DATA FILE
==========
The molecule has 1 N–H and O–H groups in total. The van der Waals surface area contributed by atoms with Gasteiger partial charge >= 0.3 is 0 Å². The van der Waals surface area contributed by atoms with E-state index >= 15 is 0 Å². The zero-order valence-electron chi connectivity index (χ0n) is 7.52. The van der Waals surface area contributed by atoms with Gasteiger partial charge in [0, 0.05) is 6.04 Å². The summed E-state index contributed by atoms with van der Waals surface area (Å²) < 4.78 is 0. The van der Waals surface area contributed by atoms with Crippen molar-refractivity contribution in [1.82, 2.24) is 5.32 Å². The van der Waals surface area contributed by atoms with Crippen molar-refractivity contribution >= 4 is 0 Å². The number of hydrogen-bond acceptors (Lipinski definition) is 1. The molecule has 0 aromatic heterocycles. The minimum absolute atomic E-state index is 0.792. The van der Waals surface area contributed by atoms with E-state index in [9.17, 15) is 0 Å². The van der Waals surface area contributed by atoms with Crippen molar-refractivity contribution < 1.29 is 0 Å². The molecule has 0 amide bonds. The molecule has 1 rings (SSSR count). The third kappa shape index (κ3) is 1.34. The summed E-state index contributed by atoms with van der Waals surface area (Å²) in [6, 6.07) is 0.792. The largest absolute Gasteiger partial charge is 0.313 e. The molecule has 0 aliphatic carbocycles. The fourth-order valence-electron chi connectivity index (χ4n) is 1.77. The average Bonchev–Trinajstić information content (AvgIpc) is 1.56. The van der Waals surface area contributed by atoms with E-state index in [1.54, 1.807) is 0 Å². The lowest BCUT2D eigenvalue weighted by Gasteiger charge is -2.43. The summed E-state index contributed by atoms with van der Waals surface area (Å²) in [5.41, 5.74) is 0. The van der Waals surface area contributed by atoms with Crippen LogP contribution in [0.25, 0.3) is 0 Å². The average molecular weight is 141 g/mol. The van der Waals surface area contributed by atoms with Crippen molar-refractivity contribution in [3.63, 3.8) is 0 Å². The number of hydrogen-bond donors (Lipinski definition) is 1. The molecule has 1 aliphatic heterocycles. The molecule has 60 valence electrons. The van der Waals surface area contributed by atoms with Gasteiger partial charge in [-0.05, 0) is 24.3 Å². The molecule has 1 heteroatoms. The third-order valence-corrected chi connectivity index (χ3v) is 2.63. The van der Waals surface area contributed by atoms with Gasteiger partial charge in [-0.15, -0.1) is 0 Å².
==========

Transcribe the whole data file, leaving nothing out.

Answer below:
The molecule has 1 N–H and O–H groups in total. The van der Waals surface area contributed by atoms with Gasteiger partial charge >= 0.3 is 0 Å². The van der Waals surface area contributed by atoms with E-state index >= 15 is 0 Å². The zero-order valence-electron chi connectivity index (χ0n) is 7.52. The van der Waals surface area contributed by atoms with Gasteiger partial charge in [0, 0.05) is 6.04 Å². The summed E-state index contributed by atoms with van der Waals surface area (Å²) < 4.78 is 0. The van der Waals surface area contributed by atoms with Crippen molar-refractivity contribution in [1.82, 2.24) is 5.32 Å². The van der Waals surface area contributed by atoms with Crippen molar-refractivity contribution >= 4 is 0 Å². The number of hydrogen-bond acceptors (Lipinski definition) is 1. The molecule has 0 aromatic heterocycles. The minimum absolute atomic E-state index is 0.792. The van der Waals surface area contributed by atoms with E-state index in [9.17, 15) is 0 Å². The van der Waals surface area contributed by atoms with Crippen molar-refractivity contribution < 1.29 is 0 Å². The molecule has 0 amide bonds. The molecule has 1 rings (SSSR count). The third kappa shape index (κ3) is 1.34. The summed E-state index contributed by atoms with van der Waals surface area (Å²) in [6, 6.07) is 0.792. The largest absolute Gasteiger partial charge is 0.313 e. The molecule has 0 aliphatic carbocycles. The fourth-order valence-electron chi connectivity index (χ4n) is 1.77. The average Bonchev–Trinajstić information content (AvgIpc) is 1.56. The van der Waals surface area contributed by atoms with E-state index in [1.54, 1.807) is 0 Å². The lowest BCUT2D eigenvalue weighted by Gasteiger charge is -2.43. The summed E-state index contributed by atoms with van der Waals surface area (Å²) in [5.41, 5.74) is 0. The van der Waals surface area contributed by atoms with Crippen LogP contribution in [0.25, 0.3) is 0 Å². The average molecular weight is 141 g/mol. The van der Waals surface area contributed by atoms with Crippen molar-refractivity contribution in [3.63, 3.8) is 0 Å². The number of hydrogen-bond donors (Lipinski definition) is 1. The molecule has 1 aliphatic heterocycles. The molecule has 60 valence electrons. The van der Waals surface area contributed by atoms with Gasteiger partial charge in [-0.05, 0) is 24.3 Å². The molecule has 1 heteroatoms. The third-order valence-corrected chi connectivity index (χ3v) is 2.63. The van der Waals surface area contributed by atoms with Gasteiger partial charge in [-0.15, -0.1) is 0 Å².